SANTA CLARA, Calif. – Thousands of business leaders, entrepreneurs and investors convened at the Santa Clara Convention Center here for the 26th annual The Indus Entrepreneurs conference, TiE Inflect 2018, May 4 and May 5.

The conference, re-branded to TiE Inflect from TiEcon, which is the moniker it held the first 25 years, focused on artificial intelligence and featured 15 tracks all centered on the human impact of artificial intelligence.

TiE Silicon Valley board member Manish Gupta explained the change of name at the onset of the event.

“The need for what TiE can do has changed, and the need to change the name is working towards the new entrepreneur to help inflect,” he said.

The two-day-long event, co-convened by Ravinder Paul Singh and Sandeep Vij and hosted by TiE Silicon Valley with a cohort of more than 350 volunteers, featured 275 speakers including several grand keynotes provided to the more than 5,000 event-goers, including many from the Indian American community.

Day 1, which featured tracks such as AI/Machine Learning, FinTech, Cybersecurity, GlobalConnect-Inbound, Blockchain Apps, Internet of Things and TiE Women, kicked off with a triumvirate of business big-wigs including Splunk chief executive Doug Merritt, former Infosys CEO Vishal Sikka and SymphonyAI Group and Wadhwani Foundation founder Romesh Wadhwani.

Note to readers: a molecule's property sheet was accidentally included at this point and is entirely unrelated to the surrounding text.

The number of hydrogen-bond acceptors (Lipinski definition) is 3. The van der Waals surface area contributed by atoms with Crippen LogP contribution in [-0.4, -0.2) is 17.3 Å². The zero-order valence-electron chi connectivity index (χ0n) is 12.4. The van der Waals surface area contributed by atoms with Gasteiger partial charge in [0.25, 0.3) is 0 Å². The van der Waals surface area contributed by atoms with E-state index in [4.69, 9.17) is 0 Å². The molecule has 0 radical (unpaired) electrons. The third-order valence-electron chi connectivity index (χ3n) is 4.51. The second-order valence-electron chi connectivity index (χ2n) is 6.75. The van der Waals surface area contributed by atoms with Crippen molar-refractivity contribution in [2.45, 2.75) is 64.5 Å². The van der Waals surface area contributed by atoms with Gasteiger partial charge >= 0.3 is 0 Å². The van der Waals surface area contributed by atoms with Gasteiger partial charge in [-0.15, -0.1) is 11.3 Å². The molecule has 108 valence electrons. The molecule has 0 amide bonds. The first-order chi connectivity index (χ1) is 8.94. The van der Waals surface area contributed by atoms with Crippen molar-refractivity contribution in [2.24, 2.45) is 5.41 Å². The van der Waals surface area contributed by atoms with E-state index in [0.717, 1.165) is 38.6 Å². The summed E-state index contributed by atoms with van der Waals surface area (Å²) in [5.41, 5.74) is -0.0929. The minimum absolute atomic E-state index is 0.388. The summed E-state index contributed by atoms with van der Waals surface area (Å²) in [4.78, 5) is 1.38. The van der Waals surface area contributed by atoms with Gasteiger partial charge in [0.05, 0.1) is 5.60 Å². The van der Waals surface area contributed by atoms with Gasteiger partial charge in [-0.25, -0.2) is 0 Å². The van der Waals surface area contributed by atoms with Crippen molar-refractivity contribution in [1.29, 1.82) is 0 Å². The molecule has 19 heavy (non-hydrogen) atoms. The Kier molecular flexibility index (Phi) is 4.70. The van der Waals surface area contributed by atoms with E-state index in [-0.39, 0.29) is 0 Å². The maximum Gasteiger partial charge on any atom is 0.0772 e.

Merritt, the first speaker of the trio, touched on a number of items regarding AI, which he said began to draw interest from him during his childhood.

In citing his young life of moving 11 times by the time he was 13 years old, Merritt said he learned change is constant and led him to wonder how he could control the change.

“The ability to imagine, conceive … is the core foundation why I got into tech,” Merritt added.

In advising the entrepreneurs in the crowd, the Splunk CEO said there is a need to adopt a growth mindset.

“You’re either growing or you’re dying,” he said, insisting that success is predicated by an entrepreneur being “comfortable being uncomfortable” and to make constant adjustments.

He stressed that the current data revolution – Splunk is a company focused on data – is going to be one of the most impactful revolutions.

“Data is the foundation of the future of economy, and it’s still in its infancy.”

Sikka, the former head of Infosys, said he is now spending some much needed time with family, but said he has plans to re-enter the tech world in the not-too-distant future.

His speech focused on how AI, while it has grown leaps and bounds over the years, is still very far from being at a point where robots are superior to humans.

In order for AI to become more reliable – referencing an incident in which an Uber driverless car hit and killed a pedestrian – Sikka said there needs to be more balanced research, better policy-making and regulatory work, better education, easier to use tools, and lots more applications.